ENGLAND , isolated by rabies and plague, has almost forgotten IRELAND who she holds on a leash. SPAIN smokes, leaning on PORTUGAL. FRANCE pushes back against the encroachments of Prussia , [who is] reaching one hand over HOLLAND and the other over AUSTRIA. ITALY, too, says to Bismarck,'Remove your feet.'. CORSICA and SARDINIA…a real Gavroche (a reference to Victor Hugo meaning street urchin) who laughs at everything. DENMARK , who lost his legs in HOLSTEIN, hopes to reacquire them. TURKEY in EUROPE yawns and wakes up. TURKEY in ASIA smokes her hookah. SWEDEN, a panther, leaps. And RUSSIA like a bogeyman who wants to fill its sack.
Satirical or caricature maps existed in Europe from the 14th century (Opicinus de Canestris), but they reached their pinnacle of sophistication in the second half of the 19th century. The genre took the form of humorous political commentary. Some of the earliest 19th century satirical maps, such as Emrik and Binger's and of 1859, merely placed dramatic figures upon the map like giants. As these maps increased in sophistication, the forms of the countries themselves were reimagined as comic figures. One of the first such maps to embrace this new style is Hadol's map of 1870. Subsequent maps by Fred Rose and K. I. Kordig expanded upon and mastered this style. Most such maps were published as independent issues in either pocket map or broadside form, and thus, due to their inherently ephemeral nature, few have survived and are today are all quite rare.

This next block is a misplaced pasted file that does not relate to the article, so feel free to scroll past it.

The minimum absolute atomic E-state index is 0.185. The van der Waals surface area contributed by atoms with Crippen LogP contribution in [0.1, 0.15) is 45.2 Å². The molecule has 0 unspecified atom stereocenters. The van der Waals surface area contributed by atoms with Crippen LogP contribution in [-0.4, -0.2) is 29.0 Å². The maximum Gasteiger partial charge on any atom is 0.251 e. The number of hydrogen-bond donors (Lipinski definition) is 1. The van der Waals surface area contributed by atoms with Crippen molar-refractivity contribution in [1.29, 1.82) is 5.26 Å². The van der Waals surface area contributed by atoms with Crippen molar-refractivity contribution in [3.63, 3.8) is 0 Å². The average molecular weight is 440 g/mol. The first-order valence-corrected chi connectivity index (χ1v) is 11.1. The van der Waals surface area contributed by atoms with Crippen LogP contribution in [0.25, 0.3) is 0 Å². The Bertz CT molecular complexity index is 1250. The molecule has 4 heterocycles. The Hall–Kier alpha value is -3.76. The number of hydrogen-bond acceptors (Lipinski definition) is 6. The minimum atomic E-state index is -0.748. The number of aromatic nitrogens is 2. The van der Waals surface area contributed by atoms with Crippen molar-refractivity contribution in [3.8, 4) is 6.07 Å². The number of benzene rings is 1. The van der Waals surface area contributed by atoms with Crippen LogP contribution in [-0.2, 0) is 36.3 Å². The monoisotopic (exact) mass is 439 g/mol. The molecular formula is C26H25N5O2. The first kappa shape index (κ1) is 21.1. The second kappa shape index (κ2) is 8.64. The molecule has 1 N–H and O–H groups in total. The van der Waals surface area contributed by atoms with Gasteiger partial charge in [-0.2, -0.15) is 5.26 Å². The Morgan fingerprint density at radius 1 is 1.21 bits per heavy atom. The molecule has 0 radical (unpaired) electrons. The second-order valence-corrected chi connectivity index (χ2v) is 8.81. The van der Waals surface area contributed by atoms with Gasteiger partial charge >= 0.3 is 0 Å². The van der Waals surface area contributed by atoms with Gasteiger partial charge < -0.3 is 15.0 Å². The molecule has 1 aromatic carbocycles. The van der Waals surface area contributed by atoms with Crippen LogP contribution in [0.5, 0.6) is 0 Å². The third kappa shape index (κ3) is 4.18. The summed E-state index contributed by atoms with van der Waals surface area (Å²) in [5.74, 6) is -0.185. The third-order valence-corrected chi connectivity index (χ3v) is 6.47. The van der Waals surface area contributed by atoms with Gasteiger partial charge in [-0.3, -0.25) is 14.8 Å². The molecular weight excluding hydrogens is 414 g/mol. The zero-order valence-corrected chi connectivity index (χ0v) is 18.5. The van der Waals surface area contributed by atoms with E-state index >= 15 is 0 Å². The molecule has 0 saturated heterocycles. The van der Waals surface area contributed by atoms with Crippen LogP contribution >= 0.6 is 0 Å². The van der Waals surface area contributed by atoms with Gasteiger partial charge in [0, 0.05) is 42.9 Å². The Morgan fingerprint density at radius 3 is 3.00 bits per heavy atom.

Printed by the Charles Fuchs Lithography Institute in Hamburg. Although this map dates from 1870, the printing most likely dates from 1914.
Paul-Joseph Hadol (February 26, 1835 – November 26, 1875) was a French draftsman, illustrator, and caricaturist active in Paris during the second half of the 19th century. He was born in Remiremont, France, the son of a barrister. Hadol initial took work as a customs officer before relocating to Paris in pursuit of the 'bohemian' life. There he discovered a talent for caricature and draftsmanship, producing comic art for various French periodicals of the period including Le Gaulois, Le Journal Amusant, High Life, Le Charivari, Le Monde comique, La Vie Parisienne and L'Eclipse. In addition, under the pseudonym 'White,' he drafted comic illustrations for Mailly and Baillard.
Hadol work is typically associated with the Napoleonic Third Empire. Hadol also published under the pseudonym 'White.' Much of his work was printed in photogravure by the Paris lithographer Firmin Gillot (October 11, 1918 – June 12 – 1872).
Good. Some light foxing. Minor wear along original fold lines. Blank on verso.
OCLC 829504729,54639331, 816004910. Lambert, S., The Franco-Prussian War and The Commune in Caricature ,1870-71. Baridon, L., Un atlas imaginaire, 113. Hill, G., Cartographical Curiosities p. 46. Tooley, R. V., Geographical Oddities, MCC1, #75-79.